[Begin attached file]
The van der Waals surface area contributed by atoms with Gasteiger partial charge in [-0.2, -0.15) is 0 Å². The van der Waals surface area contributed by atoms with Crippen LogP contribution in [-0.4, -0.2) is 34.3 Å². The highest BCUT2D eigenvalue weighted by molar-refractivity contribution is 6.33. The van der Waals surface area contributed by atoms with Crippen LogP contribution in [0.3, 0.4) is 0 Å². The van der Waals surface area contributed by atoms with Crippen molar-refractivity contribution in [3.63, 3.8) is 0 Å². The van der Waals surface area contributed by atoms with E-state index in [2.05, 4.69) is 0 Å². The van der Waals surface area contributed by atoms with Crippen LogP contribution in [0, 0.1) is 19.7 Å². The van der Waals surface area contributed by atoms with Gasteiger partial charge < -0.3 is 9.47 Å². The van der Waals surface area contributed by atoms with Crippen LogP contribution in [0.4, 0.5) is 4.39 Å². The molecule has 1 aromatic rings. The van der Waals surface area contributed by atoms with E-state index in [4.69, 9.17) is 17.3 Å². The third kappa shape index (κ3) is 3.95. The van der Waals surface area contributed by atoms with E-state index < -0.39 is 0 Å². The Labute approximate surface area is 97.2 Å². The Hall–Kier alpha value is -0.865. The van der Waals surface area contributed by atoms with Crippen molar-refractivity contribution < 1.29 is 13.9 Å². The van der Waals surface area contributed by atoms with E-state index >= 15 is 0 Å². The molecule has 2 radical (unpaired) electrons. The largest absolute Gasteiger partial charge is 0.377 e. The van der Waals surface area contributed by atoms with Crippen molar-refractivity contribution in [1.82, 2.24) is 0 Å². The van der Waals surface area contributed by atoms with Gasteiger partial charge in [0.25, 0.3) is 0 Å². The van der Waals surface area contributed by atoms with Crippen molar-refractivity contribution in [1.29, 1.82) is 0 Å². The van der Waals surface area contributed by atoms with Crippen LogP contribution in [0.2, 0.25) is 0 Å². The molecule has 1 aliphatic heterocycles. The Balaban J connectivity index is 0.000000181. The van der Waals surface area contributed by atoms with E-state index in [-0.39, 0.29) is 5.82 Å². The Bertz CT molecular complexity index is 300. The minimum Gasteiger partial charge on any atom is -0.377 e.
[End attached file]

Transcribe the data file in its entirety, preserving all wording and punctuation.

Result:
The van der Waals surface area contributed by atoms with Gasteiger partial charge in [-0.2, -0.15) is 0 Å². The van der Waals surface area contributed by atoms with Crippen LogP contribution in [-0.4, -0.2) is 34.3 Å². The highest BCUT2D eigenvalue weighted by molar-refractivity contribution is 6.33. The van der Waals surface area contributed by atoms with Crippen LogP contribution in [0.3, 0.4) is 0 Å². The van der Waals surface area contributed by atoms with Crippen molar-refractivity contribution in [3.63, 3.8) is 0 Å². The van der Waals surface area contributed by atoms with E-state index in [2.05, 4.69) is 0 Å². The van der Waals surface area contributed by atoms with Crippen LogP contribution in [0, 0.1) is 19.7 Å². The van der Waals surface area contributed by atoms with Gasteiger partial charge < -0.3 is 9.47 Å². The van der Waals surface area contributed by atoms with Crippen LogP contribution in [0.4, 0.5) is 4.39 Å². The molecule has 1 aromatic rings. The van der Waals surface area contributed by atoms with E-state index in [4.69, 9.17) is 17.3 Å². The third kappa shape index (κ3) is 3.95. The van der Waals surface area contributed by atoms with E-state index < -0.39 is 0 Å². The Labute approximate surface area is 97.2 Å². The Hall–Kier alpha value is -0.865. The van der Waals surface area contributed by atoms with Crippen molar-refractivity contribution < 1.29 is 13.9 Å². The van der Waals surface area contributed by atoms with E-state index >= 15 is 0 Å². The molecule has 2 radical (unpaired) electrons. The largest absolute Gasteiger partial charge is 0.377 e. The van der Waals surface area contributed by atoms with Crippen molar-refractivity contribution in [1.82, 2.24) is 0 Å². The van der Waals surface area contributed by atoms with Gasteiger partial charge in [0.25, 0.3) is 0 Å². The van der Waals surface area contributed by atoms with Crippen molar-refractivity contribution in [1.29, 1.82) is 0 Å². The van der Waals surface area contributed by atoms with Crippen LogP contribution in [0.2, 0.25) is 0 Å². The molecule has 1 aliphatic heterocycles. The Balaban J connectivity index is 0.000000181. The van der Waals surface area contributed by atoms with E-state index in [-0.39, 0.29) is 5.82 Å². The Bertz CT molecular complexity index is 300. The minimum Gasteiger partial charge on any atom is -0.377 e.